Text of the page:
she of the dark battle
enters this downtrodden day

unbidden she steals in
upon the windblown cold
rides on a window’s rattle
creeps along the weather of dismay

she wants to grasp– get hold
and sink her talons deep

into the tender places
stir and rouse the vicious
powers of the soul
much better left asleep…

who can answer why
she comes and sometimes stays

or how to steer a fragile craft
adrift and trembling toward
her perfect reasons
and her empathetic sighs

around the urge to simply and
forever slip away

17 responses »

    • I’m glad you got the “dark battle” reference, Ina. This Griselda is the original German language one, not the literary one of Boccaccio. Our former president’ s famous wife, Eleanor Roosevelt, when she experienced serious depression used to speak of becoming her “Griselda” self. Thank you for your kind comment.

  1. Amazing how this same calm voice, so aware of unlikely parallels, speaks on and still hypnotizes into your own special dimensions of truth that stick and stay.

  2. I sometimes wonder why she comes and stays but she does!.

    Oh Cynthia I truly love your poetry more and more with each one I read. I was excited to see this; it gave me a distraction from feeling sorry for myself. Yesterday I had one of the frequent (but not so much recently) MS falls that just make me stop in my tracks and wonder who the hell I am! I am not someone who falls and yet here I am, regularly falling!

    Your poems always take me away from me, to a place of wonderful creativity where Im beginning to feel at home. Thank you for all your gorgeous words! 😊

  3. Reading these lines I see that Griselda was a feistier person than she’s usually given credit for. Good for her! There are depths and layers in the character of Griselda as you present her, and equally in your poem. I read it several times and then came back to it again.
    I also like very much your structure and rhyme scheme, Cynthia.
    Right … I’ll go and read it again now.

  4. Reading the title, Griselda, this thought surfaced – the epitome of patience and obedience – yes, some people do dream and what poor dreams these, I reckon.

    I shot from the hip and it did spew out rough. Trust it rattled not too much the window panes.

    • Griselda in Boccaccio’ s Decameron was indeed a model of patience and obedience. I should have considered how that literary reference would interfere with my intent when I was writing this poem. But my mind was elsewhere—with the original derivation of the name Griselda from the German language, i.e. she “of the dark battle”. So this poem missed the mark with some readers. But at least it served the creative purpose for the author of temporarily fending off a mood of deep and total discouragement. You are a loyal fellow, Eric. Thank you for taking the time to stop by and comment.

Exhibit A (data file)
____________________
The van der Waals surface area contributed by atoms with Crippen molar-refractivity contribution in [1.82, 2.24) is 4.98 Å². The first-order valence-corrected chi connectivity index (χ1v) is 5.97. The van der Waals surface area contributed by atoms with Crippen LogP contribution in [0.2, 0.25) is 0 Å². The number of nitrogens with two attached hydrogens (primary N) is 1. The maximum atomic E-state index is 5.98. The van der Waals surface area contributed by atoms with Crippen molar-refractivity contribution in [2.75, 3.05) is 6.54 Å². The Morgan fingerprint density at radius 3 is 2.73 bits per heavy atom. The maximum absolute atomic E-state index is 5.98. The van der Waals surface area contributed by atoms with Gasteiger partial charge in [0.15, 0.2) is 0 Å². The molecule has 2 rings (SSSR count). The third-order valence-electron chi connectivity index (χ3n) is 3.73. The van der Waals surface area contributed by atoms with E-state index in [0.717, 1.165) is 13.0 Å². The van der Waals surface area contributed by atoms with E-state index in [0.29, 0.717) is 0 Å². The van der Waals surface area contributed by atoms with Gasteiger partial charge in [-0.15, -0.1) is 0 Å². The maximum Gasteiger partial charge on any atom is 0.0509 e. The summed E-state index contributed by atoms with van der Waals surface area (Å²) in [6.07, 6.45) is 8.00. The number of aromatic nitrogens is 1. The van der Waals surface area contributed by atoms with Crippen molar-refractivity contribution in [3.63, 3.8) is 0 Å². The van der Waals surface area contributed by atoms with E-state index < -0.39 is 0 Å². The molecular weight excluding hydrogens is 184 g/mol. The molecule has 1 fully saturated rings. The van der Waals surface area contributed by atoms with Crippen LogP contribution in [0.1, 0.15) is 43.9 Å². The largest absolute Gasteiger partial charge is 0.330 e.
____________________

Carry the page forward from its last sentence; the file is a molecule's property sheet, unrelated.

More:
• No need for sorry; the confusion occurred on my watch–or lack thereof. You were getting to the point anyway, with your kind of reading which, as I mentioned above, I very much treasure. Thank you, my friend.

  5. This is a very profound poem about the reality of depression, personified, named, and yet untamed, still powerful and pugnacious. I have known Griselda types of feelings; I have also known, I think, something akin to Churchill’s black dog, but mostly my Griselda nowadays is a bit ethereal or fog-like, slipping in and out around the corners and between the interstices without digging or slashing. It’s a miasma, to be sure, but not one with claws.

    I wish you well this season. I sent something to your old home and hope it will be forwarded by the P.O.

    • As I read this tonight, I am in tears; remnants of the depression, yes, but mostly because I’m so grateful that you “get” the poem and complete it with your insightful reading and eloquent explication. Complement is more important than compliment to me, meaning that I regard writers and readers as co-creators of literary events. This makes creativity an anonymous thing, belonging to neither, and understanding, the gift of both. Thank you so much, Natalie

      (I sent you a snail-mail missive with my new address just today!)

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